In today’s competitive manufacturing environment, the name of the game is increased throughput. Unprecedented global competition means that industrial manufacturing machinery must be able to run better (faster, longer, hotter, etc.) and more reliably than ever before.
Consequently, sensors used on these machines need to be able to withstand sometimes punishing conditions – high shock loads, elevated operating temperatures, moisture, dirt – you name it.
Choosing the right sensor involves comparing the demands of the application to characteristics of the sensor. For example:
High Shock: Applications that generate a lot of shock (think die-casting or sawmill equipment) require sensors that can “take a licking and keep on ticking”. For example, linear position sensors using a laser-etched glass scale are certainly very accurate, but may not be such a good choice in such an application. You might be better off with a magnetostrictive sensor designed to reside in the protective confines of a hydraulic cylinder.
Highly Cyclical, Repetitive Motion: Machinery that cycles back and forth all day, everyday, demands a sensor that can withstand the daily grind. Some linear position sensors are better-suited than others. For example, resistive linear potentiometers, while fairly inexpensive, operate by means of a wiper slider back and forth on a resistive element. Since there is mechanical contact involved, there is eventually going to be wear, performance degradation, and/or outright failure. A better choice for these applications would be a sensor that utilizes a non-contact sensing technology.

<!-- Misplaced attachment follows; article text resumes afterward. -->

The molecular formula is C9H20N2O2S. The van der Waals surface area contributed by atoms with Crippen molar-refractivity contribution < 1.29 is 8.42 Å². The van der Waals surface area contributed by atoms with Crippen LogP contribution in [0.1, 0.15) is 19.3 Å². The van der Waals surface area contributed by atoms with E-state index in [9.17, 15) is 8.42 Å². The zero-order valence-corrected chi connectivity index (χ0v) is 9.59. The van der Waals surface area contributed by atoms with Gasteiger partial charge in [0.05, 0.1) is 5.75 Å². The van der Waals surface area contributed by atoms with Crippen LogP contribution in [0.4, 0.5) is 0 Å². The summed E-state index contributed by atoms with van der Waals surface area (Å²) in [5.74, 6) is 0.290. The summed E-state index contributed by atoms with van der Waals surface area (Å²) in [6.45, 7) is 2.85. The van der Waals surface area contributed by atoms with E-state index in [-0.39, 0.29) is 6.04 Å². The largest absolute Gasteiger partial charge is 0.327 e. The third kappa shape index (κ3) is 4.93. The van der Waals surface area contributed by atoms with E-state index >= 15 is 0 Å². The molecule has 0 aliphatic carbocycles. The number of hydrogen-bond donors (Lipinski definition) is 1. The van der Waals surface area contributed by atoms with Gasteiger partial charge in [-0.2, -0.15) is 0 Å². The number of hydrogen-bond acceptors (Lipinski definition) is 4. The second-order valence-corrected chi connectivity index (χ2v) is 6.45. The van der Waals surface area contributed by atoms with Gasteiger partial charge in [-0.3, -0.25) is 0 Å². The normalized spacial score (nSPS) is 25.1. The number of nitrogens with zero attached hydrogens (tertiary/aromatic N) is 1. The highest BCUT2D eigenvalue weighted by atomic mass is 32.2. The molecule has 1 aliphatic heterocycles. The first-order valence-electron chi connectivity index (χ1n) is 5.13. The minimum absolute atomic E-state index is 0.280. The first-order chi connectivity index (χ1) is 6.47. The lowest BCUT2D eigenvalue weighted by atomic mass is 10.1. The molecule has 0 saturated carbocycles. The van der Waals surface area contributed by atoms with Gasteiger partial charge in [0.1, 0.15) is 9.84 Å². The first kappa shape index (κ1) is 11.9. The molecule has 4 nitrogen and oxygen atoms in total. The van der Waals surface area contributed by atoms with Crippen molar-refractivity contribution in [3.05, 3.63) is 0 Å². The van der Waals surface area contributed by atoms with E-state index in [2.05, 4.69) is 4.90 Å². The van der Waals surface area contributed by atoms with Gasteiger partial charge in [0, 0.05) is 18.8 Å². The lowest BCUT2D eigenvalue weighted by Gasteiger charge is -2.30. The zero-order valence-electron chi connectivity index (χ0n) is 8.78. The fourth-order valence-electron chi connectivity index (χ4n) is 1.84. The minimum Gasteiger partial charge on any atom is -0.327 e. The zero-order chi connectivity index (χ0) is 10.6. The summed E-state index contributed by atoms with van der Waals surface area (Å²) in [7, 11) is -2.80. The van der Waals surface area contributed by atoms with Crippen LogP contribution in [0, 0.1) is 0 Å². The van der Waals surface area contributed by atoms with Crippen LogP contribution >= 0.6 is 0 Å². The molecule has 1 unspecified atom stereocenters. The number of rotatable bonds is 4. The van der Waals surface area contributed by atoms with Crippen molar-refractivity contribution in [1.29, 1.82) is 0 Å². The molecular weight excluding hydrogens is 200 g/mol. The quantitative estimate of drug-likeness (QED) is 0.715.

Temperature Extremes: Don’t forget to consider where your sensor has to live. Some applications (steel mills,die-casting,etc.) subject sensors to high temperatures, while some machinery lives in the great outdoors (railroad maintenance equipment, for example), and is subject to extremes ranging very cold to very hot, possibly in the same day.
Listed above are but a few of the many demanding conditions under which machinery is expected to operate. It is important to choose a sensor that will handle everything that an application is likely to throw at it.